Chiarelli has no plans to alter the amateur scouting staff, led by director Scott Bradley.
``I'm not going to make any major changes there," he said. ``They've done a pretty good job."
The NHL schedule-maker has been very kind to the Bruins this season. They journey out of the Eastern time zone only three times -- to St. Louis, Chicago, and Nashville. As favorable as it is, Chiarelli said he's exploring how to improve the team's travel experience.
``We have three or four leads going on [with regard to charter companies]," he said. ``We're not stuck on any one. It's something where we want to at least put a couple of lines in the water and see if anything comes up that's better. That's something we're looking at closely -- actually -- the efficiency, cost benefit, and player satisfaction, all those things."
The first time Chiarelli -- and prize free agent defenseman Zdeno Chara -- play the Senators will be Oct. 28 at the Garden, and the first time the Bruins are in Ottawa will be Dec. 19.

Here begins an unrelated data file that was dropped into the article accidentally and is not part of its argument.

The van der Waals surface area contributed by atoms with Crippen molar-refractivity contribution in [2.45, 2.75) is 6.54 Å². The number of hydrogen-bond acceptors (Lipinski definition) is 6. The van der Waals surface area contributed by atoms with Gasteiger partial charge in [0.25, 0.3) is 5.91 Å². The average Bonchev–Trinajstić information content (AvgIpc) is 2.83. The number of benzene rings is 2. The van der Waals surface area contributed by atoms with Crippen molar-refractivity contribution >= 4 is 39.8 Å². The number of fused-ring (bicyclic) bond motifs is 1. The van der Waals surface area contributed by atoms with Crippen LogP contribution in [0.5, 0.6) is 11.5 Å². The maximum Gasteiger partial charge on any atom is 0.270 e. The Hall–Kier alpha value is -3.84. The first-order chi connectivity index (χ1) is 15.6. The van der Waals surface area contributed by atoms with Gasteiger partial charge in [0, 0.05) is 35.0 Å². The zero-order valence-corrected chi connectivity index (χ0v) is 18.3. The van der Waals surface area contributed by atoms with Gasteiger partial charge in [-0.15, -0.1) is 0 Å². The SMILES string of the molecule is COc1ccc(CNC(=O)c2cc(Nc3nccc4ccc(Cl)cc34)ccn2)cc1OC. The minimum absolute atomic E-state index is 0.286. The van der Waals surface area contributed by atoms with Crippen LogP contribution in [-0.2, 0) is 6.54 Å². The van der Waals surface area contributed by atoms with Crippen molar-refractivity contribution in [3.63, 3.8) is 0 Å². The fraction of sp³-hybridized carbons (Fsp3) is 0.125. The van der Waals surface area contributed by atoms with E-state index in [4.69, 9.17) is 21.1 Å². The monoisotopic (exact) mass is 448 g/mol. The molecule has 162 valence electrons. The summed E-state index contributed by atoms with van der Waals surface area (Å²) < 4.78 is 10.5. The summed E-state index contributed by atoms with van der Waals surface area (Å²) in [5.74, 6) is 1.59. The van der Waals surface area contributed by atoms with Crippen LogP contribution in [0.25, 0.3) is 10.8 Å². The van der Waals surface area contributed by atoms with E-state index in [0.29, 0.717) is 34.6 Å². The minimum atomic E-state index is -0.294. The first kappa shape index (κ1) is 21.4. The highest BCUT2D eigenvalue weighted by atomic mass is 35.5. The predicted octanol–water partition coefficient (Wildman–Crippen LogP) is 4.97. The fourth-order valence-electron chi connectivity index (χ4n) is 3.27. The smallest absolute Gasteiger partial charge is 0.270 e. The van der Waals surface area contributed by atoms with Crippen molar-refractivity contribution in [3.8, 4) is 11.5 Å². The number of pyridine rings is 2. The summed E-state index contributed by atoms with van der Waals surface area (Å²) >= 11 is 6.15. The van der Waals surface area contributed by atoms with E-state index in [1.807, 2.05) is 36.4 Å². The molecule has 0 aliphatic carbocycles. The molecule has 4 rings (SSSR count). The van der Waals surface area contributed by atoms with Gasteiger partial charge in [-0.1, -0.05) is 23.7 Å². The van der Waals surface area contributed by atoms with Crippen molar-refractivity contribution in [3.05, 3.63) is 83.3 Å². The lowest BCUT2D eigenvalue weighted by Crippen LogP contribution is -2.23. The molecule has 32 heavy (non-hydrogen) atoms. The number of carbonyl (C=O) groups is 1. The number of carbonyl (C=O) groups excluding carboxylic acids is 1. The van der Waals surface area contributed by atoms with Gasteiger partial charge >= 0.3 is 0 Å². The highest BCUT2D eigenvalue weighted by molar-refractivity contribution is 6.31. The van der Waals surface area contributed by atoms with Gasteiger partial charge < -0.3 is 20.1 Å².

``It will probably be more weird for Zdeno than me," said the GM.
But first things first. There are many issues to be resolved before training camp opens Sept. 14. Chief among them is signing restricted free agents Patrice Bergeron and Brad Boyes.
``Those are very high priorities," Chiarelli said. ``I've had discussions with both of their agents and we'll have discussions again. I don't normally comment on negotiations, so this will probably be the last time I comment until they get done. We have to sign David Tanabe [who has filed for arbitration] and we have to sign [Milan] Jurcina. I think we're getting close. There are a couple of spots but I'm not sure what I'm going to do. We've got a couple of young kids and maybe we'll have a couple of people competing for spots. That's always healthy."